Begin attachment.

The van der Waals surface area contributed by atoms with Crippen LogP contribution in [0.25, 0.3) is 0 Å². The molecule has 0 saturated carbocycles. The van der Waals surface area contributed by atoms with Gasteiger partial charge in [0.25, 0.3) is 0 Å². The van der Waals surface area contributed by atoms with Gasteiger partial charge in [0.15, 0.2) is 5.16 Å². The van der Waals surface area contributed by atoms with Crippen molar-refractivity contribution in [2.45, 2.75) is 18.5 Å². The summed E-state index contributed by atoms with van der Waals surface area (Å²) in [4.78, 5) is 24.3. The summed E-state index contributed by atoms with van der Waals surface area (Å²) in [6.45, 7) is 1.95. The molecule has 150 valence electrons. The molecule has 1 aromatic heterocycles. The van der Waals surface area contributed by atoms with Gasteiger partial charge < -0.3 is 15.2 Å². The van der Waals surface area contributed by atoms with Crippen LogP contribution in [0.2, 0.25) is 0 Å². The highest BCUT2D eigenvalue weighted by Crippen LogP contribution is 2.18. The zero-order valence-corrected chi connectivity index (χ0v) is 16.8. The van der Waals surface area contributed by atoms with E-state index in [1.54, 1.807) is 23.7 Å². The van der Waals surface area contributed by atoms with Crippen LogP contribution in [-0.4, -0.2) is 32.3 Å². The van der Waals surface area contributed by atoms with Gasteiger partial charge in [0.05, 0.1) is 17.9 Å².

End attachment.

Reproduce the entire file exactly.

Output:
The van der Waals surface area contributed by atoms with Crippen LogP contribution in [0.25, 0.3) is 0 Å². The molecule has 0 saturated carbocycles. The van der Waals surface area contributed by atoms with Gasteiger partial charge in [0.25, 0.3) is 0 Å². The van der Waals surface area contributed by atoms with Gasteiger partial charge in [0.15, 0.2) is 5.16 Å². The van der Waals surface area contributed by atoms with Crippen molar-refractivity contribution in [2.45, 2.75) is 18.5 Å². The summed E-state index contributed by atoms with van der Waals surface area (Å²) in [4.78, 5) is 24.3. The summed E-state index contributed by atoms with van der Waals surface area (Å²) in [6.45, 7) is 1.95. The molecule has 150 valence electrons. The molecule has 1 aromatic heterocycles. The van der Waals surface area contributed by atoms with Gasteiger partial charge < -0.3 is 15.2 Å². The van der Waals surface area contributed by atoms with Crippen LogP contribution in [0.2, 0.25) is 0 Å². The highest BCUT2D eigenvalue weighted by Crippen LogP contribution is 2.18. The zero-order valence-corrected chi connectivity index (χ0v) is 16.8. The van der Waals surface area contributed by atoms with E-state index in [1.54, 1.807) is 23.7 Å². The van der Waals surface area contributed by atoms with Crippen LogP contribution in [-0.4, -0.2) is 32.3 Å². The van der Waals surface area contributed by atoms with Gasteiger partial charge in [0.05, 0.1) is 17.9 Å².